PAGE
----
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Booklet offers tips for media coverage of gender-based violence

By Khetam Malkawi - Mar 09,2015 - Last updated at Mar 09,2015

AMMAN — Gender-based violence and other acts of violence practised against women should be highlighted in the media to find ways to address them, experts and media representatives said on Monday.

“Journalists have an important role to play in preventing and responding to violence and advocating for women’s rights,” HRH Princess Rym Ali said.

“They have a professional obligation to seek and report the truth, [and] at the same time an ethical obligation to minimise harm,” the princess added in a video message displayed at the launch of a handbook titled “Reporting on Gender-Based Violence (GBV) in the Syria Crisis” to help journalists better understand issues surrounding GBV and write about it more effectively and sensitively.

The booklet, developed by the UNFPA, is the first comprehensive collection of practical tips for journalists on how to report on GBV in the context of the Syrian crisis, building upon internationally recognised ethical principles. 

It gives an overview of techniques to guarantee the safety, confidentiality and dignity of survivors, their families and communities. 

It includes terms, ethical questions and practical concerns associated with covering GBV, as well as an overview of some of the organisations involved in combating the phenomenon, and providing support services for survivors.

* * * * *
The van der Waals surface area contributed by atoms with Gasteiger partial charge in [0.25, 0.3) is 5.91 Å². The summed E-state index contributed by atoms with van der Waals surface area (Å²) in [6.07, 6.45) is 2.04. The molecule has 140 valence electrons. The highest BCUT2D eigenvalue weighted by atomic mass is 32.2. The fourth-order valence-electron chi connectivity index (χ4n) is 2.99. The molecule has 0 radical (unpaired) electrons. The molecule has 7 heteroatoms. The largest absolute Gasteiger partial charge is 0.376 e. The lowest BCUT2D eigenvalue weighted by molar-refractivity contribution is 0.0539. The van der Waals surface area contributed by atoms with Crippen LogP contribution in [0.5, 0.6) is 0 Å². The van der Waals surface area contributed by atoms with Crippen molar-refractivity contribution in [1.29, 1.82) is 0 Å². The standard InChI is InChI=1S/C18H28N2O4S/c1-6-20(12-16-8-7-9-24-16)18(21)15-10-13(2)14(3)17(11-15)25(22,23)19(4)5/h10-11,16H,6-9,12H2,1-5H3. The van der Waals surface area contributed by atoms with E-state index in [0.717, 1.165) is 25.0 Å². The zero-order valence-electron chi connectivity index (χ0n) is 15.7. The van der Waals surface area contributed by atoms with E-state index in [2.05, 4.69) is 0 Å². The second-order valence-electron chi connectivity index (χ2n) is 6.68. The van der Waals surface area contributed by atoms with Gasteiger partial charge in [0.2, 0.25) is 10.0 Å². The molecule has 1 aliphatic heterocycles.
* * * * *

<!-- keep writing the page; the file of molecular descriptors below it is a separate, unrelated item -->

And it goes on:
Speaking at the launch, Samir Barhoum, editor-in-chief of The Jordan Times, said media outlets are covering issues related to violence against Syrian women refugees, but the focus has been on early marriage. 

Some have started blaming host communities for these consequences rather than tackling the issue itself, he said, stressing the need to expand the scope of coverage to include other types of violence against women.

Randa Habib, Agence France-Presse director for the Middle East and North Africa, noted that there has been exaggeration, sometimes, in covering the issue of early marriage among Syrian refugees, but this has brought attention to it.

Daniel Baker, UNFPA’s Syria regional response adviser, also agreed that the media has an integral role in raising public awareness of the spread of early marriage and its consequences. 

He noted that marriages of girls under the age of 18 are on the rise, but no statistics are available.

According to Baker, the launch of this handbook will help journalists understand GBV better and how to raise awareness on its consequences.

“We believe that journalists have a very powerful role in raising awareness and fighting GBV, because they not only report but also help shape public opinion and perceptions,” he added.

Experts also highlighted the importance of using social media in spreading the word and noted that the handbook can also be used as a guide for covering GBV issues in general, not only within the Syrian context.

UNFPA developed the handbook in collaboration with a group of journalists and experts in the areas of GBV and the media, with the financial support of the UK’s Department for International Development. 

It will be distributed in the six countries affected by the Syrian crisis and used to train journalists.

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